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National Society Daughters of the American Revolution

The DAR, founded in 1890 and headquartered in Washington, D.C., is a non-profit, non-political volunteer women's service organization dedicated to promoting patriotism, preserving American history, and securing America's future through better education for children. DAR members volunteer more than 250,000 hours annually to veteran patients, award thousands of dollars in scholarships and financial aid each year to students, and support schools for underserved children with annual donations exceeding one million dollars. As one of the most inclusive genealogical societies in the country, DAR boasts 170,000 members in 3,000 chapters across the United States and internationally. Any woman 18 years or older-regardless of race, religion, or ethnic background-who can prove lineal descent from a patriot of the American Revolution, is eligible for membership.

National Society Sons of the American Revolution

The Sons of the American Revolution is the leading male lineage society that perpetuates the ideals of the war for independence. As a historical, educational, and patriotic, non-profit corporation organized under section 501(c)(3) of the Internal Revenue Code, we seek to maintain and expand the meaning of patriotism, respect for our national symbols, the value of American citizenship, and the unifying force of "e pluribus unum" that was created from the people of many nations -- one nation and one people.

National Society of the Children of the American Revolution

The National Society of the Children of the American Revolution, founded in 1895, is the oldest patriotic organization for youths in our country. Membership is open to descendents of patriots of the American Revolution. The age range is birth to twenty-one. Meetings and activities are planned for all ages with special consideration given to younger members. Members gain invaluable leadership experience in conducting meetings, following parliamentary procedures and standard protocol, serving as delegates and speaking before groups at local, state and national conferences. The responsibility and privilege of selecting officers helps members gain an understanding of the democratic process.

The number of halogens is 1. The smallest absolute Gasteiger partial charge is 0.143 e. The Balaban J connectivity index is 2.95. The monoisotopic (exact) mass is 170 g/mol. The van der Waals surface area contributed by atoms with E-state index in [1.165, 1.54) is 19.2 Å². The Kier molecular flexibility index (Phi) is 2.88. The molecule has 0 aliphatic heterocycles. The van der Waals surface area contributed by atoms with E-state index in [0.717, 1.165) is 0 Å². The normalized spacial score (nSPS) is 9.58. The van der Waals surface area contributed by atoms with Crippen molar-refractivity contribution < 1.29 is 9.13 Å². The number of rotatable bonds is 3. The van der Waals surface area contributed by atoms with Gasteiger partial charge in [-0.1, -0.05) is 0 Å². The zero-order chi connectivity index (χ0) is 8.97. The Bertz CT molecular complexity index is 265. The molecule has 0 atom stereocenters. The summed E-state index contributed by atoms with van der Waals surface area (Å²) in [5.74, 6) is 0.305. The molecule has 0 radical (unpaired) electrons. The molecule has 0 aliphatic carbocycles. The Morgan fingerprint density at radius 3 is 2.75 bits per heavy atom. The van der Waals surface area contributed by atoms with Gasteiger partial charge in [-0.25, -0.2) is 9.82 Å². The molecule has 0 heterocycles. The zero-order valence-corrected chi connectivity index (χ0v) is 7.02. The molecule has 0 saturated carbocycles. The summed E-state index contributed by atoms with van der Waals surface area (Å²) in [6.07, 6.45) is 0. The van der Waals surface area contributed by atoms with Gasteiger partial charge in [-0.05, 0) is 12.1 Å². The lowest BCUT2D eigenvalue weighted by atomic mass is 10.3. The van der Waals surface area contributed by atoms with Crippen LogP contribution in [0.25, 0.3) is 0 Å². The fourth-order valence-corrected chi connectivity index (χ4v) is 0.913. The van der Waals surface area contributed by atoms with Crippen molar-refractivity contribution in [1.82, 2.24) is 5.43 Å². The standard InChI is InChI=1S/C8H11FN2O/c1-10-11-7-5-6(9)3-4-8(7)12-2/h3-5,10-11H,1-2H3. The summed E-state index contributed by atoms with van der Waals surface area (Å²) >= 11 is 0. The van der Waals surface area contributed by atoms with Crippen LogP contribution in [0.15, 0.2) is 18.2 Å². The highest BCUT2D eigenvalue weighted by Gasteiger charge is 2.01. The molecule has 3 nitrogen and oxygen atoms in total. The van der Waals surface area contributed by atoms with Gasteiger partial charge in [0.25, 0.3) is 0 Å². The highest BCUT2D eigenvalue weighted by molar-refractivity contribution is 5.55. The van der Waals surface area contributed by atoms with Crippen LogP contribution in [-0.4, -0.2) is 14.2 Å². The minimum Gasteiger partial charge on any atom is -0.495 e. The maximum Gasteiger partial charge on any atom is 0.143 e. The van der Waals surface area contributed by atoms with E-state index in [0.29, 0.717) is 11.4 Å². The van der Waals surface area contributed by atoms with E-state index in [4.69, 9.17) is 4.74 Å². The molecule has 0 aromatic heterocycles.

Nevada State Society, NSDAR

The Nevada State Society consists of 11 DAR chapters located around our great state.  With more than 500 members statewide, the DAR in Nevada actively supports our communities through many volunteer hours each year in support of the NSDAR motto: God, Home, and Country. Our committee work involves activities which support the promotion of historical, patriotic, and educational endeavors.

Nevada State Society, NSSAR

We descendants of the heroes of the American Revolution who, by their sacrifices, established the United States of America, reaffirm our faith in the principles of liberty and our Constitutional Republic, and solemnly pledge ourselves to defend them against every foe.

Nevada State Society, NSCAR

The objectives of this society are declared to be patriotic, historical and educational, and shall include those intended or designed to perpetuate the memory of those who, by their service or sacrifices during the war of the American Revolution.

Las Vegas Old Mormon Fort State Park

The place where Las Vegas began. More than 150 years ago, a spring-fed creek flowed through this valley, creating an oasis in the desert. With the only free-flowing water and grass for miles around, the site attracted native Paiute people as well as traders, emigrants and gold seekers traveling the Old Spanish Trail to California. In June of 1855, William Bringhurst and 29 fellow Mormon missionaries from Utah arrived at this site and built a 150-foot square adobe fort, the first permanent structure erected in the valley. The Mormon outpost, complete with a post office, served as a way station for travelers. In 1865, Octavius D. Gass bought the site but in 1881, Gass defaulted on a loan using the ranch as collateral. The ranch was passed on to Archibald and Helen Stewart. Although Archibald was killed in a gunfight in 1884, Helen, with the help of her father and others, continued to operate the ranch. In 1902, Helen sold the ranch and water rights to the San Pedro, Los Angeles & Salt Lake Railroad. A new town, Las Vegas, sprang into existence in 1905 when the rails reached the valley. From this place, Las Vegas has since expanded to become one of the nation’s major metropolitan areas.